Table 4. Posterior model probabilities obtained using Gibbs Variable Selection (Second stage).



This study estimated the number of infected children under the age of 5 years at different geographical scales in Senegal and produced the first parasitaemia risk map in the country using contemporary data collected under the nationally representative malaria survey of 2008/2009. Geostatistical Zero-Inflated Binomial models were developed and Bayesian variable selection methods for spatially correlated data were employed to build a predictive model and assess the effectiveness of the ITN intervention adjusting for climatic and socio-economic confounders.

A large number of zeros was observed when modeling the number of infected children under the age of 5 years, probably due to the fact that the survey was carried out at the beginning of the dry season, when transmission starts to decrease. To address the issue of sparsity a ZIB model was derived. Model validation revealed that the ZIB model had higher predictive ability than the Binomial analogue suggesting that, when a large number of zeros occurs in the data, a ZIB model should be considered. Since malaria research is focused on elimination and eradication of the disease, it is expected that forthcoming surveys will include a large number of locations with zero prevalence and the ZIB models would provide a suitable alternative to the standard Binomial ones for geostatistical modeling.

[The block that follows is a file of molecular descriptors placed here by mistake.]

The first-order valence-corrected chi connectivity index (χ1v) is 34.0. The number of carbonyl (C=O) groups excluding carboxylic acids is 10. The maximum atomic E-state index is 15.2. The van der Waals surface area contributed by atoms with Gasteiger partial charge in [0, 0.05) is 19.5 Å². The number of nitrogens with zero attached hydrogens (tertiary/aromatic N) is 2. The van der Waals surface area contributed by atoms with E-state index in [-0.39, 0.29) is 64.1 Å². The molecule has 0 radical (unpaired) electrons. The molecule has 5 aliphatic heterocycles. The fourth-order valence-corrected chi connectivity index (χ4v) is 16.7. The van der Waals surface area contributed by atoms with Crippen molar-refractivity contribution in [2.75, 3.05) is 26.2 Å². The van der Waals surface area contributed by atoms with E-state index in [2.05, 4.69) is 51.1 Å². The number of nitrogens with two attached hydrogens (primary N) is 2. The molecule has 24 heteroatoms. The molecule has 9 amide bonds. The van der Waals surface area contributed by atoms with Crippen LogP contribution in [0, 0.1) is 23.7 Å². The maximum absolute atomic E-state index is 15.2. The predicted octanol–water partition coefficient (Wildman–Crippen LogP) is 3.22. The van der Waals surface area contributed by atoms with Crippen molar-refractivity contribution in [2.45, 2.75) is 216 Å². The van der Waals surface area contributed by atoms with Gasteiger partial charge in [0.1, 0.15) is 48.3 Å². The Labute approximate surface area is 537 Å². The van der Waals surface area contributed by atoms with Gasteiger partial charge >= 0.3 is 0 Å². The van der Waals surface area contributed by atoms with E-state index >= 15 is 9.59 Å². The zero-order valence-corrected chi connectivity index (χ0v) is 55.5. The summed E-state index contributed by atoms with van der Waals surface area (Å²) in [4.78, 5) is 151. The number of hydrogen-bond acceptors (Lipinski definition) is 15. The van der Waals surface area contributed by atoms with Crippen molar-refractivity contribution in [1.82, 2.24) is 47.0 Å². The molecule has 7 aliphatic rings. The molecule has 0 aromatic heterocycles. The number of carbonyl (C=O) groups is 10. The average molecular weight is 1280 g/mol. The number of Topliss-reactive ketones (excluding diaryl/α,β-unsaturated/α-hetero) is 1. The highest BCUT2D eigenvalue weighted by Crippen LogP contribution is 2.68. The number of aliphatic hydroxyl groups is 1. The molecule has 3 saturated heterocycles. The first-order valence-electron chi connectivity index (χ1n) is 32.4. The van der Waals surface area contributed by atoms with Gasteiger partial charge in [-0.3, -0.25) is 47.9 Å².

Geostatistical variable selection is an important topic in malaria mapping. The predictive ability of a model depends on the covariates included in the multivariate regression setting. Modeling approaches in malaria mapping treat selection of predictors separately than the geostatistical model fit. Variable selection is often based on regression models that ignore spatial correlation, leading to wrong estimates of covariates effects and their significance. Geostatistical variable selection not only identifies the best set of predictors but builds parsimonious models with the best predictive ability [27]. In addition, it can be used to avoid overfitting due to the inclusion of unnecessary predictors or random effects. In this work, we have employed three Bayesian variable selection methods within a geostatistical model formulation. The climatic model with the highest posterior probability selected by the three methods included the following combination of covariates: night LST, NDVI and area type. Altitude in Senegal presents very little variation throughout the country therefore it was not considered as a potential predictor of malaria transmission in the variable selection procedure.